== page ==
You might get a bunch of crap theories and conspiracies on the way there, but the evidence provided by the investigators, coroner, and other experts in cognitive science are foolproof. It’s a masterclass in how to push the story along in a series while guiding the audience down the path that the creators wanted them to.

Besides The Disappearance, The Most Heartbreaking Scenes Are In The Last Episode

Amy Price (General Manager of the Cecil Hotel) in episode 2 of Crime Scene: The Vanishing at the Cecil Hotel. c. Courtesy of Netflix © 2021

The case of the internet mob coming after someone is a regular occurrence these days. Sometimes it’s warranted, a lot of times, it’s not. But what happened to Morbid, or Pablo Vergara, is horrifying. I don’t want to spoil the fourth episode and the emotional weight of his testimony, but it’s the absolute highlight (and lowlight) of the series.

As someone who absolutely loves heavy metal, this felt very personal to me. Vergara was persecuted by the internet mob because he had a certain image. His “alter ego” of Morbid comes from the culture of Black Metal. It’s a “scary” looking genre to the outside viewer, but from the inside, it’s just another genre of metal. They didn’t pay attention to the details and went in on this person’s life and ruined it. His interview in the fourth episode is heartbreaking. It hurts the soul. The series did a great job of showing the type of abuse he withstood from the internet, and gave him his moment to show his side of the story.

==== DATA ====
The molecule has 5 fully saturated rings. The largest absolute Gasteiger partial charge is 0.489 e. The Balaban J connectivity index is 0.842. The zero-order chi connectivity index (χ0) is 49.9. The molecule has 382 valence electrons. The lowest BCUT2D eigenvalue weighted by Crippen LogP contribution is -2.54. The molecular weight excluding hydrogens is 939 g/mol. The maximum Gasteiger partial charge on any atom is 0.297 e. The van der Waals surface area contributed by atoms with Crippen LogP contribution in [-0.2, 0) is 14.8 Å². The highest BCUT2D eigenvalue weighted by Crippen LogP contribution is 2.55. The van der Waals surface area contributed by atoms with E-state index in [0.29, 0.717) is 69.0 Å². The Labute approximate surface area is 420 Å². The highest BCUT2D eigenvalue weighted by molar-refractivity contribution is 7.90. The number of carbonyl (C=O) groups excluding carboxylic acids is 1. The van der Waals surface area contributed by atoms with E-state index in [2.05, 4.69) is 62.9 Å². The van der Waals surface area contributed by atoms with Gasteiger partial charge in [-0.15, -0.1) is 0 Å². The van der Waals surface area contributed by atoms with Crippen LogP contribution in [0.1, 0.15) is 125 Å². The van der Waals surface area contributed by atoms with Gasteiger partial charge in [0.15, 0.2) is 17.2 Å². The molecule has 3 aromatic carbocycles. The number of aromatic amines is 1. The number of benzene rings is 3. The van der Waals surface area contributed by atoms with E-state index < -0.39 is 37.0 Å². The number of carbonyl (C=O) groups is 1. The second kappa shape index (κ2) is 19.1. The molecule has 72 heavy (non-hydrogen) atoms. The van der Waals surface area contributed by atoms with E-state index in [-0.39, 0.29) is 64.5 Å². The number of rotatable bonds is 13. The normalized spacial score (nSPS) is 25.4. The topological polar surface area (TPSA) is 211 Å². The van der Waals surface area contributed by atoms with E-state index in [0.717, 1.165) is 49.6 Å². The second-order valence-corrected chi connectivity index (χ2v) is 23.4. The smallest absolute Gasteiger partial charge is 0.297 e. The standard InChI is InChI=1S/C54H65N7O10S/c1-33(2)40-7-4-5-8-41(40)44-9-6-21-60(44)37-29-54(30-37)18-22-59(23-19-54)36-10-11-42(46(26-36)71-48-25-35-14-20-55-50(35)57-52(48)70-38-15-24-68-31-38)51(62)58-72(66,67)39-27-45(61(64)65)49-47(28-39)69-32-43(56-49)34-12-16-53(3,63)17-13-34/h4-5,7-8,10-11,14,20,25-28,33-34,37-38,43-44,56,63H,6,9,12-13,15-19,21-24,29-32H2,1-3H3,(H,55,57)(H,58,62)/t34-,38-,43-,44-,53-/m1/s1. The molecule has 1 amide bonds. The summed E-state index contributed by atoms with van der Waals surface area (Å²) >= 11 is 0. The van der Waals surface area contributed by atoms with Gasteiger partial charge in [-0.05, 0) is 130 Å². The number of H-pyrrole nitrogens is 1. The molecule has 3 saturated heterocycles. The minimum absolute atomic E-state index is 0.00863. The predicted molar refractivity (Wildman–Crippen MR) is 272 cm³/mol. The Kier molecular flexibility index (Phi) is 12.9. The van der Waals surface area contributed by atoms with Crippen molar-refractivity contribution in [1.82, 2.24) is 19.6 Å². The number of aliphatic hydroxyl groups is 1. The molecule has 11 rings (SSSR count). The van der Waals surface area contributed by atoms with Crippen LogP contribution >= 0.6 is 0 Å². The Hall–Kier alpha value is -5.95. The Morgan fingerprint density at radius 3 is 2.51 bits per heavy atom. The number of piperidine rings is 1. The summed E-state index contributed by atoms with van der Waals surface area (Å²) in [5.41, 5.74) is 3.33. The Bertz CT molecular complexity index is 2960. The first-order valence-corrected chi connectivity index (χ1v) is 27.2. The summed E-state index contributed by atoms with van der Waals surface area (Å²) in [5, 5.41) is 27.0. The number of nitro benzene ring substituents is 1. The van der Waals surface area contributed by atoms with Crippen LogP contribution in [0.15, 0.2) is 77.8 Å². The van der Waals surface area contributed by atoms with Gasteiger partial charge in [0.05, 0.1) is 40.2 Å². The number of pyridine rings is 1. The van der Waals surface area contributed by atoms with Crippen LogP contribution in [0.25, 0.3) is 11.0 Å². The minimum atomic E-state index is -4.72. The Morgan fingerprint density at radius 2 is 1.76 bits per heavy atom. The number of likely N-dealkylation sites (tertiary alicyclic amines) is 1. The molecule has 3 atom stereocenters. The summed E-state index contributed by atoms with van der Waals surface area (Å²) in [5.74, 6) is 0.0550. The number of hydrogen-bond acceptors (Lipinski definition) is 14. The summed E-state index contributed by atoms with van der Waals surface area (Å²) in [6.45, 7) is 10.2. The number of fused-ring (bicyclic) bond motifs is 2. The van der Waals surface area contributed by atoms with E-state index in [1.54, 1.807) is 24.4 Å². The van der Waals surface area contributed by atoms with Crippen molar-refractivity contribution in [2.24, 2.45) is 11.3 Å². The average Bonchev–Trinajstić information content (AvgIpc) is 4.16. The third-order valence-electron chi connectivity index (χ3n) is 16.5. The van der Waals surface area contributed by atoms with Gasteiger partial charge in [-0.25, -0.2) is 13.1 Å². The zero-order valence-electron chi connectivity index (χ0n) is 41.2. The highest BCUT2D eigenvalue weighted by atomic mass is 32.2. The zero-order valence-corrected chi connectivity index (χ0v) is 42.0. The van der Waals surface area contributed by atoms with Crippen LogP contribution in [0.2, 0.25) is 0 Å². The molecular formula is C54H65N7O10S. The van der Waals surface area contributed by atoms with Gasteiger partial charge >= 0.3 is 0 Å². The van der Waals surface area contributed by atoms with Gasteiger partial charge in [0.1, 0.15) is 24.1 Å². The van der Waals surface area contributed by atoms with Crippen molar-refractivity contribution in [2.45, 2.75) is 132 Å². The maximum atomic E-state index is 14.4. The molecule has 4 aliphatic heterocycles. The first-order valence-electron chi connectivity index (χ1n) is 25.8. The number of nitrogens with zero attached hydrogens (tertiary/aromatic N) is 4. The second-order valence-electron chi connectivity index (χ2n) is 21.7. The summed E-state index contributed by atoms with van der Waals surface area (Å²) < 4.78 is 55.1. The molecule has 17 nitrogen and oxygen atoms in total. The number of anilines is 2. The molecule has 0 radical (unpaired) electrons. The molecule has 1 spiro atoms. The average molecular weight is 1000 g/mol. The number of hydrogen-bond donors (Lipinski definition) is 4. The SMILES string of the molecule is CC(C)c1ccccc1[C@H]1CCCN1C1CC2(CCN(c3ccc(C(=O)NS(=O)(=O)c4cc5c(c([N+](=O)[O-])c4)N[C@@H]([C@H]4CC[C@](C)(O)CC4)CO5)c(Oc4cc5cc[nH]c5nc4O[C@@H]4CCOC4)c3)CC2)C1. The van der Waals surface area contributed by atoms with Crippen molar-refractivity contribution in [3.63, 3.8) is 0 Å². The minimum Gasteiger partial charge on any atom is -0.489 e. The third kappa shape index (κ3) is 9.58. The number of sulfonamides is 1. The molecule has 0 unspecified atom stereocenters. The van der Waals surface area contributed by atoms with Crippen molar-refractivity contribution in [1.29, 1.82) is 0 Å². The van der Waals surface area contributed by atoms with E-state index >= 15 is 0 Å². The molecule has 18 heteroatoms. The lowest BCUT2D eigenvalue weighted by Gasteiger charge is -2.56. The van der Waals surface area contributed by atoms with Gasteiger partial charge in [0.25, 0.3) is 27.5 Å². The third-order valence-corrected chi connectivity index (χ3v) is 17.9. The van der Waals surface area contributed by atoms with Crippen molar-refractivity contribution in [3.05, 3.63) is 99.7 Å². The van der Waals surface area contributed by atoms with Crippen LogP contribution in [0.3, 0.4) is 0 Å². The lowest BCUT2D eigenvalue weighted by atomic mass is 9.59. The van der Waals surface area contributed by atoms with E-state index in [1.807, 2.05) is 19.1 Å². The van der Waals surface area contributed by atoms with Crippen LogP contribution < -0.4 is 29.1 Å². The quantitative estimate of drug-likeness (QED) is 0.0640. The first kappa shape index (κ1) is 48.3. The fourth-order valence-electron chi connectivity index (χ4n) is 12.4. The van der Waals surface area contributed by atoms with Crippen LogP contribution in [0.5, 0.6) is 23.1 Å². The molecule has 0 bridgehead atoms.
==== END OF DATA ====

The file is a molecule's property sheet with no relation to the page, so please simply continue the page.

Their actions went unpunished, and he has to live with the scars of them for the rest of his life.

The Twists And Turns Make This One Of The Best True-Crime Series

Crime Scene
Tim Marcia (Lead LAPD homicide investigator on Elisa’s case) in episode 1 of Crime Scene: The Vanishing at the Cecil Hotel. c. Courtesy of Netflix © 2021

The story takes so many different turns in this series. You go from thinking you know something, to definitely knowing something, to being completely bewildered, to an outcome and conclusion that makes more sense and is based more in reality than you think. Each episode provides some sort of conclusion that could be possible for the incident, but it really ends on the most logical one.

Throughout the series, the audience is left guessing as to what the grand plot for the death of Elisa Lam could be. Through excellent editing and framing of the interviews with people involved in the case, you’re tricked multiple times. So for that, this is truly one of the best true-crime series out there. It’s fantastic, gripping, and it keeps you strung along just long enough to get you to the end. Through various filmmaking and editing techniques, you’re taken on the ride through what could have, and what actually happened at the Cecil Hotel.

As for the future of Crime Scene, I really hope they continue with this as a series. It’s a fantastic premise and this is a great jumping off point into other cases that could be similar. It felt like an episode of Unsolved Mysteries (the old one), stretched out over four episodes.

Netflix deserves high praise for their string of excellent true-crime docu-series and Crime Scene: The Vanishing At The Cecil Hotel continues that level of excellence. It’s must-watch for any fans of true-crime.

For more on Netflix, stay tuned to That Hashtag Show.